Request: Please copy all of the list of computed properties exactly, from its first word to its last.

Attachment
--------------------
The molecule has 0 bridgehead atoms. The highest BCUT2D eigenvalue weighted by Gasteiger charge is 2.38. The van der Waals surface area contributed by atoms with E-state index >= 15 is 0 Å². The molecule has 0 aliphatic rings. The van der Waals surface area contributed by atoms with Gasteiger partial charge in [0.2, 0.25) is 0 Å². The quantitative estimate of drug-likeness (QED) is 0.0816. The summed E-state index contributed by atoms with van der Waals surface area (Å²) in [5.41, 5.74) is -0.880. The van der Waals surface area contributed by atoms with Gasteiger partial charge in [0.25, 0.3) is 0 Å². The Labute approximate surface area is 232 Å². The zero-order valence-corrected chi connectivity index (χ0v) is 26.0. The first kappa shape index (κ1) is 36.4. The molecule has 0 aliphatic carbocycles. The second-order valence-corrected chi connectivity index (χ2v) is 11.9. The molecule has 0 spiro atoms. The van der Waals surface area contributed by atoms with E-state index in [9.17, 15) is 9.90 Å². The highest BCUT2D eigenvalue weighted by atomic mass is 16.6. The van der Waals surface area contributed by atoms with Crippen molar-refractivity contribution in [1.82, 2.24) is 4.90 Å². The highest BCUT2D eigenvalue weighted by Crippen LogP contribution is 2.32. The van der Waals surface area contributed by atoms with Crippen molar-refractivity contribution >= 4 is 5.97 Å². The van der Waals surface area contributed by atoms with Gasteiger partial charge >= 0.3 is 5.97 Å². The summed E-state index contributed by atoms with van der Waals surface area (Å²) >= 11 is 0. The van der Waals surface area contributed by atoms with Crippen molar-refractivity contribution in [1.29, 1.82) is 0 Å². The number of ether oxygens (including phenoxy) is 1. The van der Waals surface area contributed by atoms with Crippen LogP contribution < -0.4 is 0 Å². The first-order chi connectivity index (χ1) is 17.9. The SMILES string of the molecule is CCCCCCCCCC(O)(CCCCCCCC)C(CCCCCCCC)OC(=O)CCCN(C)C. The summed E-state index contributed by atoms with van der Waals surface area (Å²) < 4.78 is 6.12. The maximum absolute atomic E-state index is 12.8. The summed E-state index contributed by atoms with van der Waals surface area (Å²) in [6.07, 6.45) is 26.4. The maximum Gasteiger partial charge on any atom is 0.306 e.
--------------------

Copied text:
The molecule has 0 bridgehead atoms. The highest BCUT2D eigenvalue weighted by Gasteiger charge is 2.38. The van der Waals surface area contributed by atoms with E-state index >= 15 is 0 Å². The molecule has 0 aliphatic rings. The van der Waals surface area contributed by atoms with Gasteiger partial charge in [0.2, 0.25) is 0 Å². The quantitative estimate of drug-likeness (QED) is 0.0816. The summed E-state index contributed by atoms with van der Waals surface area (Å²) in [5.41, 5.74) is -0.880. The van der Waals surface area contributed by atoms with Gasteiger partial charge in [0.25, 0.3) is 0 Å². The Labute approximate surface area is 232 Å². The zero-order valence-corrected chi connectivity index (χ0v) is 26.0. The first kappa shape index (κ1) is 36.4. The molecule has 0 aliphatic carbocycles. The second-order valence-corrected chi connectivity index (χ2v) is 11.9. The molecule has 0 spiro atoms. The van der Waals surface area contributed by atoms with E-state index in [9.17, 15) is 9.90 Å². The highest BCUT2D eigenvalue weighted by atomic mass is 16.6. The van der Waals surface area contributed by atoms with Crippen molar-refractivity contribution in [1.82, 2.24) is 4.90 Å². The highest BCUT2D eigenvalue weighted by Crippen LogP contribution is 2.32. The van der Waals surface area contributed by atoms with Crippen molar-refractivity contribution >= 4 is 5.97 Å². The van der Waals surface area contributed by atoms with Gasteiger partial charge >= 0.3 is 5.97 Å². The summed E-state index contributed by atoms with van der Waals surface area (Å²) >= 11 is 0. The van der Waals surface area contributed by atoms with Crippen molar-refractivity contribution in [1.29, 1.82) is 0 Å². The number of ether oxygens (including phenoxy) is 1. The van der Waals surface area contributed by atoms with Crippen LogP contribution < -0.4 is 0 Å². The first-order chi connectivity index (χ1) is 17.9. The SMILES string of the molecule is CCCCCCCCCC(O)(CCCCCCCC)C(CCCCCCCC)OC(=O)CCCN(C)C. The summed E-state index contributed by atoms with van der Waals surface area (Å²) < 4.78 is 6.12. The maximum absolute atomic E-state index is 12.8. The summed E-state index contributed by atoms with van der Waals surface area (Å²) in [6.07, 6.45) is 26.4. The maximum Gasteiger partial charge on any atom is 0.306 e.